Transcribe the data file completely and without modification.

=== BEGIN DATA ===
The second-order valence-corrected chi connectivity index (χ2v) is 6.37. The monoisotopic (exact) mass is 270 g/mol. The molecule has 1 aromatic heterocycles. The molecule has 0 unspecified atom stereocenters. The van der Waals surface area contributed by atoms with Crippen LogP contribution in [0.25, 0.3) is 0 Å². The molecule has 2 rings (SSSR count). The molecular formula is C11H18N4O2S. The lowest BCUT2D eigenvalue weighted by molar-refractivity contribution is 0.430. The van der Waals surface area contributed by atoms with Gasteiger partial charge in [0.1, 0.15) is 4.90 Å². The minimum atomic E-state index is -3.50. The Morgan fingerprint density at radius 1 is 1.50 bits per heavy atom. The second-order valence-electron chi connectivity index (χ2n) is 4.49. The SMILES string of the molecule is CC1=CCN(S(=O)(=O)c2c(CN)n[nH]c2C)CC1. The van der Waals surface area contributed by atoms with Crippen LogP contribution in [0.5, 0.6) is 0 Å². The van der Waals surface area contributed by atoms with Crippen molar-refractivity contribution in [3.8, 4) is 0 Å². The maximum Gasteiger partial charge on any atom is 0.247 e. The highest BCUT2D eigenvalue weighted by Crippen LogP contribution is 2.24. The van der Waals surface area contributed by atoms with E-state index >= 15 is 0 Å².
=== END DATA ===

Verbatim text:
The second-order valence-corrected chi connectivity index (χ2v) is 6.37. The monoisotopic (exact) mass is 270 g/mol. The molecule has 1 aromatic heterocycles. The molecule has 0 unspecified atom stereocenters. The van der Waals surface area contributed by atoms with Crippen LogP contribution in [0.25, 0.3) is 0 Å². The molecule has 2 rings (SSSR count). The molecular formula is C11H18N4O2S. The lowest BCUT2D eigenvalue weighted by molar-refractivity contribution is 0.430. The van der Waals surface area contributed by atoms with Gasteiger partial charge in [0.1, 0.15) is 4.90 Å². The minimum atomic E-state index is -3.50. The Morgan fingerprint density at radius 1 is 1.50 bits per heavy atom. The second-order valence-electron chi connectivity index (χ2n) is 4.49. The SMILES string of the molecule is CC1=CCN(S(=O)(=O)c2c(CN)n[nH]c2C)CC1. The van der Waals surface area contributed by atoms with Crippen LogP contribution in [0.5, 0.6) is 0 Å². The van der Waals surface area contributed by atoms with Crippen molar-refractivity contribution in [3.8, 4) is 0 Å². The maximum Gasteiger partial charge on any atom is 0.247 e. The highest BCUT2D eigenvalue weighted by Crippen LogP contribution is 2.24. The van der Waals surface area contributed by atoms with E-state index >= 15 is 0 Å².